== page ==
?> X OC + - * P 3.
> OC , >3. C&^`_!a4 '>) X X . C , > C , >3. C67 '> ) . C - ^`_!a , > X C Z : 4 , /> . C < ' >/. C37
Again in the E step we have to consider two kinds of latent variables, and that respectively designate the cluster (i.e. the speaker) and the gaussian component:
where means average w.r.t. . Note that & is always understood to be conditioned on . It can be shown that when the penalty term reduce to ?!"# where is the number of parameters i.e. the free energy becomes the Bayesian Information Criterion (BIC). To find the optimum & and & c an EMlike algorithm is proposed in  based on the following steps:
^`_!a2'>) X C Z &Jc ^`_!a2'>) X . C &J /
Iteratively applying eq.(15) and eq.(16) it is possible to estimate variational posteriors for parameters and hidden variables. If belongs to a conjugate family, posterior distribution & will have the same form as . An interesting property of VB learning is that extra degrees of freedom are not used i.e. the model prunes itself. There are two possible opinions about the correctness of the model self pruning: on the one hand it is not satisfactory because prediction will not take into account uncertainty that models with extra parameters can provide (see ), on the other hand it can be used to find the optimal model while learning the model itself, initializing it with a lot of parameters and letting the model prune parameters that are not used.
J ' * ,+- ! "#d A /. 4 A X A Q 0.1 ! "# ' ' 2 3 &
4. Speaker clustering using VB In this section we derive formulas that can be used to estimate parameters in model (4). Before applying the EM-like algorithm previously described, we have to define prior probabilities on parameters. So let us define the following probabilities that belong to the conjugate family.
6 3:J K [4 57 3:J U 8B5 9B57 "! 9B57 9B57 $# % '& (17) where 3: designates a Dirichlet distribution, a Nor-
mal distribution and # a Wishart distribution. The advantage in using probability functions that belong to the conjugate family is that posterior probability will have the same analytical form as priors. So let us introduce the parameters posterior probabilities.
3 :J K 4 57 3 :J U 5 8 5 9 57 57 "! 75 9 57 9 57 (# % 5 )& 57
Figure 1 shows a direct graph that represent the model. It is now possible to apply the EM-like algorithms that consists in iteratively applying equations (15) and (16).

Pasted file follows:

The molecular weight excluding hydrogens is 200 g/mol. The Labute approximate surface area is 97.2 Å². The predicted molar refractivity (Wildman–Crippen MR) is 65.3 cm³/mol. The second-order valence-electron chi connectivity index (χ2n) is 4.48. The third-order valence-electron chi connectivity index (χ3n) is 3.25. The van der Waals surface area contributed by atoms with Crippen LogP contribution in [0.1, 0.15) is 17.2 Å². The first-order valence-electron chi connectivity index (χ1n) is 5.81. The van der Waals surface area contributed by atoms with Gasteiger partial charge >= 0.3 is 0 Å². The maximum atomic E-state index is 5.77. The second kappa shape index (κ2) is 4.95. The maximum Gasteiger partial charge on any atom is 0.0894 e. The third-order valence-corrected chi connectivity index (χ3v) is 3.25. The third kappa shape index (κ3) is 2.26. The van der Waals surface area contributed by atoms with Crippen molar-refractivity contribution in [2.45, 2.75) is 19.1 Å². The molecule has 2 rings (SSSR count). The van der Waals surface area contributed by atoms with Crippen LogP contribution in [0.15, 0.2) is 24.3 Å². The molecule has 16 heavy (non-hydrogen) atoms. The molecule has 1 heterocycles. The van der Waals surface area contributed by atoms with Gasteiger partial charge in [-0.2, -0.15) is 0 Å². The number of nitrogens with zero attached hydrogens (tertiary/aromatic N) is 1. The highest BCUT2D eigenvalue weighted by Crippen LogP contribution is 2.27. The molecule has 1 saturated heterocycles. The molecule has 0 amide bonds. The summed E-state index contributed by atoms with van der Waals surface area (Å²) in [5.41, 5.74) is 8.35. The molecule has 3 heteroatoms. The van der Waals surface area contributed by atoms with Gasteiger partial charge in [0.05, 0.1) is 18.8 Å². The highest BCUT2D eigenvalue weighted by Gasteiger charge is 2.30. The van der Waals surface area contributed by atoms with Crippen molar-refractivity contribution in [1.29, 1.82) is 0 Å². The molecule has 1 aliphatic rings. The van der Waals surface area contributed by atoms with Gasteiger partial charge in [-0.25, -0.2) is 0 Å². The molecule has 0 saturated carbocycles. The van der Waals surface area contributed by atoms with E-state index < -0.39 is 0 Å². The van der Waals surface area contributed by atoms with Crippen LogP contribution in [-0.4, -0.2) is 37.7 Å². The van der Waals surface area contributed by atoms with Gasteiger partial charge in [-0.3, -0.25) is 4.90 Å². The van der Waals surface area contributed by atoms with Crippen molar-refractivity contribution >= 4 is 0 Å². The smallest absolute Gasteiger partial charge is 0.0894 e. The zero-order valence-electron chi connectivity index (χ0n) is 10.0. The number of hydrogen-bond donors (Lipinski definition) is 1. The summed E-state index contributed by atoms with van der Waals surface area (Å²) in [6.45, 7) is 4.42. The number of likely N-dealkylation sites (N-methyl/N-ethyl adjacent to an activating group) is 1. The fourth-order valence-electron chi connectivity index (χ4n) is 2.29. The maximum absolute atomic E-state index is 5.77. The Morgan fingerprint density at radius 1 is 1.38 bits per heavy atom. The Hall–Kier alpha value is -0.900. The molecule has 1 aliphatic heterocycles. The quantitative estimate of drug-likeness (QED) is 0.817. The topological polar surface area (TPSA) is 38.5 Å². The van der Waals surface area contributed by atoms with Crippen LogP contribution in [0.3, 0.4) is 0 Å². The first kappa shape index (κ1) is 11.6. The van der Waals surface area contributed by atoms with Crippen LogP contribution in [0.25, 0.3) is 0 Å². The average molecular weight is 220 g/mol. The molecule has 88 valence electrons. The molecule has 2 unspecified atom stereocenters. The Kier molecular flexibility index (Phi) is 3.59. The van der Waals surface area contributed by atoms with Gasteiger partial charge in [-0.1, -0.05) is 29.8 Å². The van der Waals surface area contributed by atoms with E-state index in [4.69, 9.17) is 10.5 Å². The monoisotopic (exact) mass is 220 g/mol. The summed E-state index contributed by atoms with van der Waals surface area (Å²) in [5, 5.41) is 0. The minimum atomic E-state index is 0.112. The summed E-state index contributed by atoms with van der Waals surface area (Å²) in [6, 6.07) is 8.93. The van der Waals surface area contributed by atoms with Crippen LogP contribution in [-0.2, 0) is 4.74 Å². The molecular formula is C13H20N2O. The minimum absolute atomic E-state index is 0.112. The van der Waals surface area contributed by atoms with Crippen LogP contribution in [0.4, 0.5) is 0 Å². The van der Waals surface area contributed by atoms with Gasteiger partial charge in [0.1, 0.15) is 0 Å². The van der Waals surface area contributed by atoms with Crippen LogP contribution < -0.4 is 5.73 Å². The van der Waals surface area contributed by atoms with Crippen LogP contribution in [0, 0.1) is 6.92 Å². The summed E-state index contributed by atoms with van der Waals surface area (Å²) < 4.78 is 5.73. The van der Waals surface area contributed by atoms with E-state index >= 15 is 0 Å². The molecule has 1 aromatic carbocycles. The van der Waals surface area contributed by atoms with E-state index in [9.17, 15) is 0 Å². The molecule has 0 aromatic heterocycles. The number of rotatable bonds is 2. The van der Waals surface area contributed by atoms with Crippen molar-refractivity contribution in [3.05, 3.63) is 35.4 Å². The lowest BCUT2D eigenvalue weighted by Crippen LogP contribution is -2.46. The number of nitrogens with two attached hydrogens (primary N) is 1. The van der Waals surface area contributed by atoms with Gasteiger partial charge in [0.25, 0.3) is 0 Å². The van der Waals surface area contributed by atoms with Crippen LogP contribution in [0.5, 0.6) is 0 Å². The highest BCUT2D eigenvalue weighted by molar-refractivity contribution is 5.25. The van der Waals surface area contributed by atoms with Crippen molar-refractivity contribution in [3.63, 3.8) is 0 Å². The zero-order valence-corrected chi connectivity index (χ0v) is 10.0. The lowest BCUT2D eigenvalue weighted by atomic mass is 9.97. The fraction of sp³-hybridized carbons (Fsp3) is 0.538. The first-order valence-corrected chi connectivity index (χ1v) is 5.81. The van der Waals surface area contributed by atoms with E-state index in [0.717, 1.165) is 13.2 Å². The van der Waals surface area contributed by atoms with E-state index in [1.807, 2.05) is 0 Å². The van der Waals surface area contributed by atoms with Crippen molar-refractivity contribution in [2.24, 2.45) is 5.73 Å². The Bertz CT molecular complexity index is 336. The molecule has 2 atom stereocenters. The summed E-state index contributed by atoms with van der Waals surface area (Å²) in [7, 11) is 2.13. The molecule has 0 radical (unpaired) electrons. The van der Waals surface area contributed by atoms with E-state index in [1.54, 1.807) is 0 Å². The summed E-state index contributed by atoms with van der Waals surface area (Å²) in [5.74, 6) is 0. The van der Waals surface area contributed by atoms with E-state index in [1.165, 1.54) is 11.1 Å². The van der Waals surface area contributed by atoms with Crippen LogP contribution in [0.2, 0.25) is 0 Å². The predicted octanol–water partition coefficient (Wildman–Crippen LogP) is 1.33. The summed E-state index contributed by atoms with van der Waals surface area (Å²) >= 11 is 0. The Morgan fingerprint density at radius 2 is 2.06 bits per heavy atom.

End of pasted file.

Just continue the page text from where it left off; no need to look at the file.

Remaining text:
Developing 19, it is possible to derive formulas similar to formulas (5) and(6) but computed on the base of parameter expected values instead of parameter values. We and 5 4 . will designate them with 5 4
A Q H A H G B 5& C > T 6 A Q H A H G 6 7 8
AH G 6 A H G 6 7
2A A Q -65 A -J
T6 6 TI 9;: -J
a GU Z = G < ' M > T \ < ' M ?A @ T G \ . >&@ A Q ED A Q C Z G >%@ A QED A Q C ? T bGF 6 T 7 A H T A HG Q , > A Q - 5 A -) C - 6 7 A Q H A H G T FT 6 6 P K GQ NHJI RHJI 7 A Q H A HG 6 7 A H G , > A -) C -
G 6 7 A HG
where # is the dimension of acoustic vectors. Parameters expected values can be computed as follows:
`^ _!aH6 G KT ^`_!a 6 G UT ^`_!a Z 6 G T ZF G
-JI L> KNM G C I > F G KNM G C T T -JI L> KNO G C I > F G KNO G C T T -QFT HJPT I I > > @ G 9 . 5 C ? C `^ _!a R G 9 a ^`_Da ? T - @ G RTS G I
where U is the digamma function. In the M step, we know that posterior distributions will have the same form of prior distributions. Reestimation formulas for parameters are given by:
bA HJI A HG (28) T Ab HJI QN HJI 6 A HG 6 A Q H A H G (29)
A HJI HJI 6 A HG Q T Ab HJI b QN HJI 6 N A HG 6 A Q H T A H G @ A Q (30)
A HJI HJI 6 A H G 6 A H A H G bA HJI HJQN I 6 A HG 6 A H Q T A H G >%@BA Q Y T G C &> @BA Q Y T G C b QN A HJI Q Q HJI 6 A H G 6 A H T A H G b Q b N (31)
K TG U TG Y GT Z G-
and hyperparameter reestimation formulas are given by:
G T K O G T D G T X G T R G T
F b WLG 9EKNMV A HdT I W T G 9WT K O)V W G Y T G 9 9X V V D V TW G D W T G 9YT XAV T T T XAV > Y G Z V C > Y G D V C T W G D 9 W TG Z G b W G 9 DV V 9 W G @ : \[ -/. [ ' -/. 5 4 A -J 5 4 A Q -65 2A -J
5 [ -/. 4 A -J . @
(32) (33) (34) (35)
9 R V